A guest blog with N. Dean Meyer, author of Internal Market Economics, as well as six other books on organizational design. He’s a consultant, speaker, and executive coach on how to implement the business-within-a-business paradigm
Tackling budget problems with internal market economics
You don’t need to promise the impossible, like “do more with less.”
You don’t need to accept customer expectations far beyond what your resources can deliver.
You don’t need to live with a lack of executive perception of the value you deliver.
You don’t need to tolerate vague accusations that you cost too much, or unfair comparisons to outsourcing or benchmarks.
You don’t need to engender mistrust for lack of cost transparency.
You don’t need to get dragged into political debates over cost allocations.
You don’t need to hold your breath and pray for year-end money to fund critical infrastructure and innovation investments.
And you don’t need to design bureaucratic chargebacks or complex governance processes to solve these problems.
All these challenges are created by traditional financial processes. As the old paradigm goes, you get a budget to cover your costs. You’re expected to manage your own resources, perhaps with input from your internal business clients on priorities. Meanwhile, to your clients, everything appears free. And when price is zero, what happens to demand? Basic economics tells you this cannot work.
The solution is found in thinking of your job, and your budget, in a different way….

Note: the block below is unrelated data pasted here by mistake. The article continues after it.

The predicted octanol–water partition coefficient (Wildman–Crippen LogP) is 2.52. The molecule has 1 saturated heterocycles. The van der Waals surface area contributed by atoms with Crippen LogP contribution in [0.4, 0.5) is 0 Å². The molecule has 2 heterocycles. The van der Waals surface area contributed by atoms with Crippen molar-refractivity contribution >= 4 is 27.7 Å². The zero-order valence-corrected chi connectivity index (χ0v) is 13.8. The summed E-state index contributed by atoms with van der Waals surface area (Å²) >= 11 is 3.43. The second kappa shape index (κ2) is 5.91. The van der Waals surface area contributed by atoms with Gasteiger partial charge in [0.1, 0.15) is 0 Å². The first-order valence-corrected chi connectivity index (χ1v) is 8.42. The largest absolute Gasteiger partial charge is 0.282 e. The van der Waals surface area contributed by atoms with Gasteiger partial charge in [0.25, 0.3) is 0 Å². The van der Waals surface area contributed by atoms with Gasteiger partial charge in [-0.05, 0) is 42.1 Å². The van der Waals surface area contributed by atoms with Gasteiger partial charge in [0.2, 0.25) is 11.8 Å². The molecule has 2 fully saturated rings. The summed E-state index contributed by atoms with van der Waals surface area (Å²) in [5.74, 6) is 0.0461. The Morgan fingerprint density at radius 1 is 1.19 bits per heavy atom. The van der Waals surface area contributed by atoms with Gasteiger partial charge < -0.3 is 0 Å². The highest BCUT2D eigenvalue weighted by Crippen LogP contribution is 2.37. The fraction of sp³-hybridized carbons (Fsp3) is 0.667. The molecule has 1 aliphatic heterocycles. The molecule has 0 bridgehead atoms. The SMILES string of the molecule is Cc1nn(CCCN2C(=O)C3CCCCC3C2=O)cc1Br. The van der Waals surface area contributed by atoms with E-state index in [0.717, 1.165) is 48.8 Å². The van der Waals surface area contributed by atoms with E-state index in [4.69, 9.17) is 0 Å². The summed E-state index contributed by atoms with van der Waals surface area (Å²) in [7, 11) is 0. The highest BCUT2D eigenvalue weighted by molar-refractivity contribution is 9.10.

Consider your organization as a business within a business. Its purpose is to serve customers – be they within your immediate organization, elsewhere in the enterprise, or external customers – with your products and services.
From this perspective, there’s a science that explains how to solve your resource-governance challenges: economics. With or without money actually changing hands (chargebacks), the application of market economics inside organizations has profound impacts on the way you handle your budget.
Think of this: As a business, nobody gives you money to pay your costs. People give you money to buy your products and services.
So think of your budget as an escrow – money put on deposit with you at the beginning of the year to pay for your products and services throughout the year.
A common real-life example is your mortgage escrow. You pay money into escrow each month. Then, when you get an invoice for property tax or homeowners insurance, you pay using the money in your escrow.
When you think of your budget this way, resource-governance processes fall into place….
Your budget (the escrow account) creates a “checkbook” that belongs to the enterprise. So your customers must decide what “checks to write.” You don’t need a steering committee to micromanage you. The purser’s only purpose is managing that checkbook.
Of course, all your products and services have a true, full cost to the enterprise. Sure, you may get more efficient over time; but at any point in time, things cost what they cost. There is no “do more with less.” The checkbook only pays for so much.
Your customers manage demand within the finite limits of their checkbook (your budget, which equates to your resources). If they want more than they can afford, customers must find more money to buy more – whether that takes the form of a budget increase or the transfer of money (chargebacks). As a result, customers’ expectations match your resources.
Furthermore, everybody understands the value you deliver for a given level of budget. That perception of value counters many of the complaints that you cost too much.
Of course, this demand-management process is predicated on knowing the costs of your products and services. Your rates becomes a basis for like-to-like comparisons with outsourcing and benchmarks.
With a transparent cost model, you build trust. You can base any allocations on utilization. And you can build into your rates any necessary sustenance activities like training, process improvements, and innovation.
Learn more about how to apply market economics inside your organization with the SoundviewPro course here.
Copyright 2014 N. Dean Meyer and Associates Inc.